13.4% of studies in top nutrition journals in 2018 had food industry ties

Lifestyle

A new analysis of studies published by top nutrition journals in 2018 shows that 13.4 percent disclosed involvement from the food industry, and studies with industry involvement were more likely to report results favorable to industry interests. Gary Sacks of Deakin University in Melbourne, Australia, and colleagues present these findings in the open-access journal PLOS ONE on December 16.

Food companies might choose to become involved in nutrition research to help generate new knowledge. For instance, they might provide funding for academic research or assign employees to research teams. However, growing evidence suggests that food industry involvement could potentially bias nutrition research towards food industry interests, perhaps at the expense of public health.

To better understand the extent and potential impact of food industry involvement in research, Sacks and colleagues assessed all peer-reviewed papers published in 2018 in the top 10 most-cited academic journals related to nutrition and diet. They evaluated which papers had food industry ties, such as funding from food companies or authors affiliated with food companies, and noted whether results supported industry interests.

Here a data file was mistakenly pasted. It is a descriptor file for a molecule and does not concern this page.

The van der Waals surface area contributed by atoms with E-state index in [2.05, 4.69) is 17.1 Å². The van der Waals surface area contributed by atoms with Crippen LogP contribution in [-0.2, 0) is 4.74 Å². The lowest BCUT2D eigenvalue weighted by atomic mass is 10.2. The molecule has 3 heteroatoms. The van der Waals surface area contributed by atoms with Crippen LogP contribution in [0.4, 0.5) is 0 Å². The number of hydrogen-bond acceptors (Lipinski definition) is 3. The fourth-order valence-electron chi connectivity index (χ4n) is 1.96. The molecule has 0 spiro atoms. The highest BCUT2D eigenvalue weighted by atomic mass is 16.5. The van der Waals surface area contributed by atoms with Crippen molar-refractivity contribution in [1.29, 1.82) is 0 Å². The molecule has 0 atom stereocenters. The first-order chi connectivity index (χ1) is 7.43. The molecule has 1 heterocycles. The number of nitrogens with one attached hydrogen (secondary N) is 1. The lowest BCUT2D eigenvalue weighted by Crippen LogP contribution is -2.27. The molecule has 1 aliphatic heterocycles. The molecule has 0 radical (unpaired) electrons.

The analysis found that 13.4 percent of all analyzed articles reported involvement from the food industry (196/1,461), with some journals having a greater proportion of involvement than others. Compared to a random sample of studies without food industry involvement (n = 196), studies with industry involvement were over five times more likely to report results that favored food industry interests; 55.6 percent compared to 9.7 percent.

These findings add to mounting evidence that industry involvement could bias research agendas or findings towards industry interests, while potentially neglecting topics that are more important to public health. The authors of this study suggest several mechanisms that could be explored to prevent the food industry from compromising the integrity of nutrition research.

The authors add: “This study found that the food industry is commonly involved in published research from leading nutrition journals. Where the food industry is involved, research findings are nearly six times more likely to be favorable to their interests than when there is no food industry involvement.”